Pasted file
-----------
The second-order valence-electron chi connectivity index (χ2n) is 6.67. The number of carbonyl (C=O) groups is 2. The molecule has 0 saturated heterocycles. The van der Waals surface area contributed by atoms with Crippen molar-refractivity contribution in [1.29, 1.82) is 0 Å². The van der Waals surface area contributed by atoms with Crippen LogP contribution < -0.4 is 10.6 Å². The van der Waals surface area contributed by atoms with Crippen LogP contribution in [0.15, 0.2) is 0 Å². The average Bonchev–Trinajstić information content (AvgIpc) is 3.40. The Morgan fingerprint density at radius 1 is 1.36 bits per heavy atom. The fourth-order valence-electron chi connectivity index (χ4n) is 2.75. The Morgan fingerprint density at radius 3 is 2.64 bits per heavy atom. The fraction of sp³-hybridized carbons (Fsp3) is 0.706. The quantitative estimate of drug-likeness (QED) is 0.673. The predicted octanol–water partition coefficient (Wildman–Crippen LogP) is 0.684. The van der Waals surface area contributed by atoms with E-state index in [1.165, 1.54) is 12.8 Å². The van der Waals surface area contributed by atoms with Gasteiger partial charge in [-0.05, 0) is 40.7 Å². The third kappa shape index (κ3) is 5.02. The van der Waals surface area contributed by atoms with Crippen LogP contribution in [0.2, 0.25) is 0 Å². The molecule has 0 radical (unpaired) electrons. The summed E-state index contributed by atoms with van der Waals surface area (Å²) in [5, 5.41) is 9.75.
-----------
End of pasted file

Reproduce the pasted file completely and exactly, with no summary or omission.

The second-order valence-electron chi connectivity index (χ2n) is 6.67. The number of carbonyl (C=O) groups is 2. The molecule has 0 saturated heterocycles. The van der Waals surface area contributed by atoms with Crippen molar-refractivity contribution in [1.29, 1.82) is 0 Å². The van der Waals surface area contributed by atoms with Crippen LogP contribution < -0.4 is 10.6 Å². The van der Waals surface area contributed by atoms with Crippen LogP contribution in [0.15, 0.2) is 0 Å². The average Bonchev–Trinajstić information content (AvgIpc) is 3.40. The Morgan fingerprint density at radius 1 is 1.36 bits per heavy atom. The fourth-order valence-electron chi connectivity index (χ4n) is 2.75. The Morgan fingerprint density at radius 3 is 2.64 bits per heavy atom. The fraction of sp³-hybridized carbons (Fsp3) is 0.706. The quantitative estimate of drug-likeness (QED) is 0.673. The predicted octanol–water partition coefficient (Wildman–Crippen LogP) is 0.684. The van der Waals surface area contributed by atoms with E-state index in [1.165, 1.54) is 12.8 Å². The van der Waals surface area contributed by atoms with Gasteiger partial charge in [-0.05, 0) is 40.7 Å². The third kappa shape index (κ3) is 5.02. The van der Waals surface area contributed by atoms with Crippen LogP contribution in [0.2, 0.25) is 0 Å². The molecule has 0 radical (unpaired) electrons. The summed E-state index contributed by atoms with van der Waals surface area (Å²) in [5, 5.41) is 9.75.